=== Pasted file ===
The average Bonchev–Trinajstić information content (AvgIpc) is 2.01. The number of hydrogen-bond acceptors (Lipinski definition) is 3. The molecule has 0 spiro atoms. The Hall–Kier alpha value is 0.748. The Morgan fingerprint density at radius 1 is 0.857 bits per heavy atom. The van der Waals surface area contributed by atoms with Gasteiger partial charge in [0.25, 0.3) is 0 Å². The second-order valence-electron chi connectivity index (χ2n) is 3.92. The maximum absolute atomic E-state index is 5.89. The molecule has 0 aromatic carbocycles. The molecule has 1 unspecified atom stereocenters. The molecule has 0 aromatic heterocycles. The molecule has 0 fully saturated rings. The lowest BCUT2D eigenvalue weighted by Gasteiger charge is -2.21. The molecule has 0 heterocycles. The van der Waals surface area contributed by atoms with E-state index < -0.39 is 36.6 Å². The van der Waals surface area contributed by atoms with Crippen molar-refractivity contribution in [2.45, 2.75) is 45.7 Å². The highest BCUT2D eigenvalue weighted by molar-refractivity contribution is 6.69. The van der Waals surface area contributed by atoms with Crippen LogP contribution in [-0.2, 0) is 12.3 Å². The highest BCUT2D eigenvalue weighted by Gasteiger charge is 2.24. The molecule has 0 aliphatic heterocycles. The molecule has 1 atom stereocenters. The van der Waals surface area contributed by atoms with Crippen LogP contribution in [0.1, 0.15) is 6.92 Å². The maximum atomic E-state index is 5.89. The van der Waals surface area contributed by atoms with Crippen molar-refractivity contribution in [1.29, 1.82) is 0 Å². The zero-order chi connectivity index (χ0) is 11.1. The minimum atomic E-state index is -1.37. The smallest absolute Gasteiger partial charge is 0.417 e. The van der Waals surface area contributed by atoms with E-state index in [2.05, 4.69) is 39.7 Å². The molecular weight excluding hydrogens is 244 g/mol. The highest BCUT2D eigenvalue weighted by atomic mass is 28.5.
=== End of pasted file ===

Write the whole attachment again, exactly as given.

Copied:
The average Bonchev–Trinajstić information content (AvgIpc) is 2.01. The number of hydrogen-bond acceptors (Lipinski definition) is 3. The molecule has 0 spiro atoms. The Hall–Kier alpha value is 0.748. The Morgan fingerprint density at radius 1 is 0.857 bits per heavy atom. The van der Waals surface area contributed by atoms with Gasteiger partial charge in [0.25, 0.3) is 0 Å². The second-order valence-electron chi connectivity index (χ2n) is 3.92. The maximum absolute atomic E-state index is 5.89. The molecule has 0 aromatic carbocycles. The molecule has 1 unspecified atom stereocenters. The molecule has 0 aromatic heterocycles. The molecule has 0 fully saturated rings. The lowest BCUT2D eigenvalue weighted by Gasteiger charge is -2.21. The molecule has 0 heterocycles. The van der Waals surface area contributed by atoms with E-state index < -0.39 is 36.6 Å². The van der Waals surface area contributed by atoms with Crippen molar-refractivity contribution in [2.45, 2.75) is 45.7 Å². The highest BCUT2D eigenvalue weighted by molar-refractivity contribution is 6.69. The van der Waals surface area contributed by atoms with Crippen LogP contribution in [-0.2, 0) is 12.3 Å². The highest BCUT2D eigenvalue weighted by Gasteiger charge is 2.24. The molecule has 0 aliphatic heterocycles. The molecule has 1 atom stereocenters. The van der Waals surface area contributed by atoms with Crippen LogP contribution in [0.1, 0.15) is 6.92 Å². The maximum atomic E-state index is 5.89. The van der Waals surface area contributed by atoms with Crippen molar-refractivity contribution in [1.29, 1.82) is 0 Å². The zero-order chi connectivity index (χ0) is 11.1. The minimum atomic E-state index is -1.37. The smallest absolute Gasteiger partial charge is 0.417 e. The van der Waals surface area contributed by atoms with E-state index in [2.05, 4.69) is 39.7 Å². The molecular weight excluding hydrogens is 244 g/mol. The highest BCUT2D eigenvalue weighted by atomic mass is 28.5.